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I want to asign a specific long/lat position on a map the elevation from SRTM3 data files, but have no idea how to find the specific value. So I want some example of how I can find in N50E14.hgt elevation to 50°24'58.888"N, 14°55'11.377"E. Thanks so much.

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What software are you using? There are some notes on the .hgt file format in the SRTM documentation, but a specific step-by-step answer depends on the software you have available. –  anoved Dec 11 '12 at 20:50
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I have no software, i am c# programmer and i am writting my own application. I am able to asign long/lat to every pixel and now i want to search elevation to each point. Best data format should be something like CSV file. So in one row i can found longitude;latitude;altitude. I have searched SRTM documentation, but i still can't imagine how can i provide data mining on the file. –  Martin Ševic Dec 11 '12 at 21:08

3 Answers 3

up vote 7 down vote accepted

Data format

I'll take it as a little exercise in how to program a data reader. Have a look at the documentation:

SRTM data are distributed in two levels: SRTM1 (for the U.S. and its territories and possessions) with data sampled at one arc-second intervals in latitude and longitude, and SRTM3 (for the world) sampled at three arc-seconds.

Data are divided into one by one degree latitude and longitude tiles in "geographic" projection, which is to say a raster presentation with equal intervals of latitude and longitude in no projection at all but easy to manipulate and mosaic.

File names refer to the latitude and longitude of the lower left corner of the tile - e.g. N37W105 has its lower left corner at 37 degrees north latitude and 105 degrees west longitude. To be more exact, these coordinates refer to the geometric center of the lower left pixel, which in the case of SRTM3 data will be about 90 meters in extent.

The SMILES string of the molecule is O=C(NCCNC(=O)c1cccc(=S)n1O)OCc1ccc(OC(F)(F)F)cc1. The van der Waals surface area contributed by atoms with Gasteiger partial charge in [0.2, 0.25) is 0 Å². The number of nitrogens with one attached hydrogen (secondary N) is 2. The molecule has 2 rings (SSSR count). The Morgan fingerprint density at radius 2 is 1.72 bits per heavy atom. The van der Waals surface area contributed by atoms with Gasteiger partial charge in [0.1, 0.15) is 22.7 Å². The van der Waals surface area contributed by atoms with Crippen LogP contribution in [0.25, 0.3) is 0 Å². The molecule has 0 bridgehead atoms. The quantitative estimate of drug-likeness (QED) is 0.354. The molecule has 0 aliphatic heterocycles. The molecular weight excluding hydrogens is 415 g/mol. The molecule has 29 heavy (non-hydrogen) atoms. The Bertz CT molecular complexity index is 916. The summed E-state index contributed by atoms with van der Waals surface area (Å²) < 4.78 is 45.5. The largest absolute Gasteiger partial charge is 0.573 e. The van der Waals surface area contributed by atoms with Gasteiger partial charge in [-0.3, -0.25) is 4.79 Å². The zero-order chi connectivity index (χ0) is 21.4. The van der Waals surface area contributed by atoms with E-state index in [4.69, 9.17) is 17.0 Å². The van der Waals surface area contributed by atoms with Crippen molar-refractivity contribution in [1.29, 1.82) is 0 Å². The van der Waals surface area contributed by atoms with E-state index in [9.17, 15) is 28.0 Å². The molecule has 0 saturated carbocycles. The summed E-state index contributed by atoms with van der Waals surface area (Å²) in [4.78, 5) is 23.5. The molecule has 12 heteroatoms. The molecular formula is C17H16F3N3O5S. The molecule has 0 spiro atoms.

Height files have the extension .HGT and are signed two byte integers. The bytes are in Motorola "big-endian" order with the most significant byte first, directly readable by systems such as Sun SPARC, Silicon Graphics and Macintosh computers using Power PC processors. DEC Alpha, most PCs and Macintosh computers built after 2006 use Intel ("little-endian") order so some byte-swapping may be necessary. Heights are in meters referenced to the WGS84/EGM96 geoid. Data voids are assigned the value -32768.

How to proceed

For your position, 50°24'58.888"N 14°55'11.377"E, you already found the correct tile, N50E14.hgt. Let's find out which pixel you are interested in. First latitude, 50°24'58.888"N:

24'58.888" = (24 * 60)" + 58.888" = 1498.888"

arc seconds. Divided by three and rounded to the closest integer gives a grid row of 500. The same calculation for longitude results in grid column 1104.

The quickstart documentation lacks information about how rows and columns are organized in the file, but in the full documentation it is stated that

The data are stored in row major order (all the data for row 1, followed by all the data for row 2, etc.)

The first row in the file is very likely the northernmost one, i.e. if we are interested in row 500 from the lower edge, we actually have to look at row

1201 - 500 = 701

from the start if the file. Our grid cell is number

(1201 * 700) + 1104 = 841804